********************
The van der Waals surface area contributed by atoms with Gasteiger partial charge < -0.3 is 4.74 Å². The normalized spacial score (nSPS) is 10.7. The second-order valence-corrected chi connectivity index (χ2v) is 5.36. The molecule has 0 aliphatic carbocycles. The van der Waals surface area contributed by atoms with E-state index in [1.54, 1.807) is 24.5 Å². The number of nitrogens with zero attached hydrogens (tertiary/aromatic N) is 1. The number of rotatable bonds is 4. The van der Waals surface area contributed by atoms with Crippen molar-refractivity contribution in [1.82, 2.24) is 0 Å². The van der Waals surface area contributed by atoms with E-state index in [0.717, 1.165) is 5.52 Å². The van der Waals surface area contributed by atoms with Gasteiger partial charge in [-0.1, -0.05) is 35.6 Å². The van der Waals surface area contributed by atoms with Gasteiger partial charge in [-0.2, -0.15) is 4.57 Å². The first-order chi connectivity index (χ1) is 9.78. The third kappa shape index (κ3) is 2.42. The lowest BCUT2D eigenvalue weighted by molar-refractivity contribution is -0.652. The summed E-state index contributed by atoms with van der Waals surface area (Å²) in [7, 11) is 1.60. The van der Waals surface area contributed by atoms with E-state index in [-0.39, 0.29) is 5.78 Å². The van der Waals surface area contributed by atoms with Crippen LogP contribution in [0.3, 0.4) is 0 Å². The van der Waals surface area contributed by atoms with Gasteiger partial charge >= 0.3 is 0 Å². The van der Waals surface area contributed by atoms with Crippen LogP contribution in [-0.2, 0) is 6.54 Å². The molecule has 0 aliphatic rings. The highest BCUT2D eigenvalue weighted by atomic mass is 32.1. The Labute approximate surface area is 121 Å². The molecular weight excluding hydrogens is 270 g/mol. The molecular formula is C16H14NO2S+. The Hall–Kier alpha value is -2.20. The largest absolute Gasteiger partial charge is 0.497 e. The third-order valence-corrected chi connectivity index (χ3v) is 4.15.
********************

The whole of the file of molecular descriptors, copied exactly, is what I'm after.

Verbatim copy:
The van der Waals surface area contributed by atoms with Gasteiger partial charge < -0.3 is 4.74 Å². The normalized spacial score (nSPS) is 10.7. The second-order valence-corrected chi connectivity index (χ2v) is 5.36. The molecule has 0 aliphatic carbocycles. The van der Waals surface area contributed by atoms with E-state index in [1.54, 1.807) is 24.5 Å². The number of nitrogens with zero attached hydrogens (tertiary/aromatic N) is 1. The number of rotatable bonds is 4. The van der Waals surface area contributed by atoms with Crippen molar-refractivity contribution in [1.82, 2.24) is 0 Å². The van der Waals surface area contributed by atoms with E-state index in [0.717, 1.165) is 5.52 Å². The van der Waals surface area contributed by atoms with Gasteiger partial charge in [-0.1, -0.05) is 35.6 Å². The van der Waals surface area contributed by atoms with Gasteiger partial charge in [-0.2, -0.15) is 4.57 Å². The first-order chi connectivity index (χ1) is 9.78. The third kappa shape index (κ3) is 2.42. The lowest BCUT2D eigenvalue weighted by molar-refractivity contribution is -0.652. The summed E-state index contributed by atoms with van der Waals surface area (Å²) in [7, 11) is 1.60. The van der Waals surface area contributed by atoms with E-state index in [-0.39, 0.29) is 5.78 Å². The van der Waals surface area contributed by atoms with Crippen LogP contribution in [0.3, 0.4) is 0 Å². The van der Waals surface area contributed by atoms with Gasteiger partial charge >= 0.3 is 0 Å². The van der Waals surface area contributed by atoms with Crippen LogP contribution in [-0.2, 0) is 6.54 Å². The molecule has 0 aliphatic rings. The highest BCUT2D eigenvalue weighted by atomic mass is 32.1. The Labute approximate surface area is 121 Å². The molecular weight excluding hydrogens is 270 g/mol. The molecular formula is C16H14NO2S+. The Hall–Kier alpha value is -2.20. The largest absolute Gasteiger partial charge is 0.497 e. The third-order valence-corrected chi connectivity index (χ3v) is 4.15.